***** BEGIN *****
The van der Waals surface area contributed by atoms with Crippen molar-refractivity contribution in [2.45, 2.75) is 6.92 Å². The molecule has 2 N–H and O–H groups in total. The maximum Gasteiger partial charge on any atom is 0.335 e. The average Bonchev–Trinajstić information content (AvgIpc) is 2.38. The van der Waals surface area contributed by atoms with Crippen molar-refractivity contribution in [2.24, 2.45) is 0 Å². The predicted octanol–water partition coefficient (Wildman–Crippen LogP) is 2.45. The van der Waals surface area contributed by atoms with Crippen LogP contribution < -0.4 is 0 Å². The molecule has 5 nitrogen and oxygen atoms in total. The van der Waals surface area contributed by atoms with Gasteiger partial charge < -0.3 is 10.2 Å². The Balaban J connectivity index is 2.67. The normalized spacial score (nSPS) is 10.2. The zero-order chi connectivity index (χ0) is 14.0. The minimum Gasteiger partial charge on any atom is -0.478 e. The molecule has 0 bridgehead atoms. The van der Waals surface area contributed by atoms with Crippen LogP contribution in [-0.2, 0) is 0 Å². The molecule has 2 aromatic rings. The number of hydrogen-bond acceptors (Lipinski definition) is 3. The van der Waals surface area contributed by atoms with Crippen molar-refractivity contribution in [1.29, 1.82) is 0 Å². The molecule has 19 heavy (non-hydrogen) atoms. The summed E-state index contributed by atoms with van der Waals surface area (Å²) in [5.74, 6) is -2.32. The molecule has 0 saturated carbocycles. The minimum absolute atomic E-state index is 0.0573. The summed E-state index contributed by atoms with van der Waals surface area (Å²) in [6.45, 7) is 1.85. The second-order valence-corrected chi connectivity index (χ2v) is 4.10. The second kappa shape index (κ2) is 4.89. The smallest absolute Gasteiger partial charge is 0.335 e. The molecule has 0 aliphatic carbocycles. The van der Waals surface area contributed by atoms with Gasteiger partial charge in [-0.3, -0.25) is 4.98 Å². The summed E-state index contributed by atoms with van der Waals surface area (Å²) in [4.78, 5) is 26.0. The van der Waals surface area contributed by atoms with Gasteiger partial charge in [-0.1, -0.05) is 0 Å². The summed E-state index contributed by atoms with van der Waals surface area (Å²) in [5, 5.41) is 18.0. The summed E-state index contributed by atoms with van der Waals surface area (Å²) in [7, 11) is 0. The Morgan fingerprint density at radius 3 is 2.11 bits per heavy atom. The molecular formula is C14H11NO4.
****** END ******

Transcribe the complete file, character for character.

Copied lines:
The van der Waals surface area contributed by atoms with Crippen molar-refractivity contribution in [2.45, 2.75) is 6.92 Å². The molecule has 2 N–H and O–H groups in total. The maximum Gasteiger partial charge on any atom is 0.335 e. The average Bonchev–Trinajstić information content (AvgIpc) is 2.38. The van der Waals surface area contributed by atoms with Crippen molar-refractivity contribution in [2.24, 2.45) is 0 Å². The predicted octanol–water partition coefficient (Wildman–Crippen LogP) is 2.45. The van der Waals surface area contributed by atoms with Crippen LogP contribution < -0.4 is 0 Å². The molecule has 5 nitrogen and oxygen atoms in total. The van der Waals surface area contributed by atoms with Gasteiger partial charge < -0.3 is 10.2 Å². The Balaban J connectivity index is 2.67. The normalized spacial score (nSPS) is 10.2. The zero-order chi connectivity index (χ0) is 14.0. The minimum Gasteiger partial charge on any atom is -0.478 e. The molecule has 0 bridgehead atoms. The van der Waals surface area contributed by atoms with Crippen LogP contribution in [-0.2, 0) is 0 Å². The molecule has 2 aromatic rings. The number of hydrogen-bond acceptors (Lipinski definition) is 3. The van der Waals surface area contributed by atoms with Crippen molar-refractivity contribution in [1.29, 1.82) is 0 Å². The molecule has 19 heavy (non-hydrogen) atoms. The summed E-state index contributed by atoms with van der Waals surface area (Å²) in [5.74, 6) is -2.32. The molecule has 0 saturated carbocycles. The minimum absolute atomic E-state index is 0.0573. The summed E-state index contributed by atoms with van der Waals surface area (Å²) in [6.45, 7) is 1.85. The second-order valence-corrected chi connectivity index (χ2v) is 4.10. The second kappa shape index (κ2) is 4.89. The smallest absolute Gasteiger partial charge is 0.335 e. The molecule has 0 aliphatic carbocycles. The van der Waals surface area contributed by atoms with Gasteiger partial charge in [-0.3, -0.25) is 4.98 Å². The summed E-state index contributed by atoms with van der Waals surface area (Å²) in [4.78, 5) is 26.0. The van der Waals surface area contributed by atoms with Gasteiger partial charge in [-0.1, -0.05) is 0 Å². The summed E-state index contributed by atoms with van der Waals surface area (Å²) in [5, 5.41) is 18.0. The summed E-state index contributed by atoms with van der Waals surface area (Å²) in [7, 11) is 0. The Morgan fingerprint density at radius 3 is 2.11 bits per heavy atom. The molecular formula is C14H11NO4.